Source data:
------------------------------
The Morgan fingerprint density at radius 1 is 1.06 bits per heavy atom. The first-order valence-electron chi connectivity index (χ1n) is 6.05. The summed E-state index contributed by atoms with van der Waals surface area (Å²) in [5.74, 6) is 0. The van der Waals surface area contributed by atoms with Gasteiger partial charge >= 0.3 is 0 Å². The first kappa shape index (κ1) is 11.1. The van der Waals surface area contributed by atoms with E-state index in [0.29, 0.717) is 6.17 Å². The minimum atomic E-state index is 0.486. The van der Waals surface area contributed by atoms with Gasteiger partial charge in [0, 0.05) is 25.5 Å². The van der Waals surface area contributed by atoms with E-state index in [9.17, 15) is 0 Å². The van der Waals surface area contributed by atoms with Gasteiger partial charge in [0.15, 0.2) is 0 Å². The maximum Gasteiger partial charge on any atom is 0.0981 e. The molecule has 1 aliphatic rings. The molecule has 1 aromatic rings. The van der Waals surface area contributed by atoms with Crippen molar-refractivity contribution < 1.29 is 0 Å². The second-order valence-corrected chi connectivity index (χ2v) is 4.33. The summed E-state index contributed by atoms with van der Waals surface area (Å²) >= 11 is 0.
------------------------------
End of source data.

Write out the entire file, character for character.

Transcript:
The Morgan fingerprint density at radius 1 is 1.06 bits per heavy atom. The first-order valence-electron chi connectivity index (χ1n) is 6.05. The summed E-state index contributed by atoms with van der Waals surface area (Å²) in [5.74, 6) is 0. The van der Waals surface area contributed by atoms with Gasteiger partial charge >= 0.3 is 0 Å². The first kappa shape index (κ1) is 11.1. The van der Waals surface area contributed by atoms with E-state index in [0.29, 0.717) is 6.17 Å². The minimum atomic E-state index is 0.486. The van der Waals surface area contributed by atoms with Gasteiger partial charge in [0, 0.05) is 25.5 Å². The van der Waals surface area contributed by atoms with E-state index in [9.17, 15) is 0 Å². The van der Waals surface area contributed by atoms with Gasteiger partial charge in [0.15, 0.2) is 0 Å². The maximum Gasteiger partial charge on any atom is 0.0981 e. The molecule has 1 aliphatic rings. The molecule has 1 aromatic rings. The van der Waals surface area contributed by atoms with Crippen molar-refractivity contribution < 1.29 is 0 Å². The second-order valence-corrected chi connectivity index (χ2v) is 4.33. The summed E-state index contributed by atoms with van der Waals surface area (Å²) >= 11 is 0.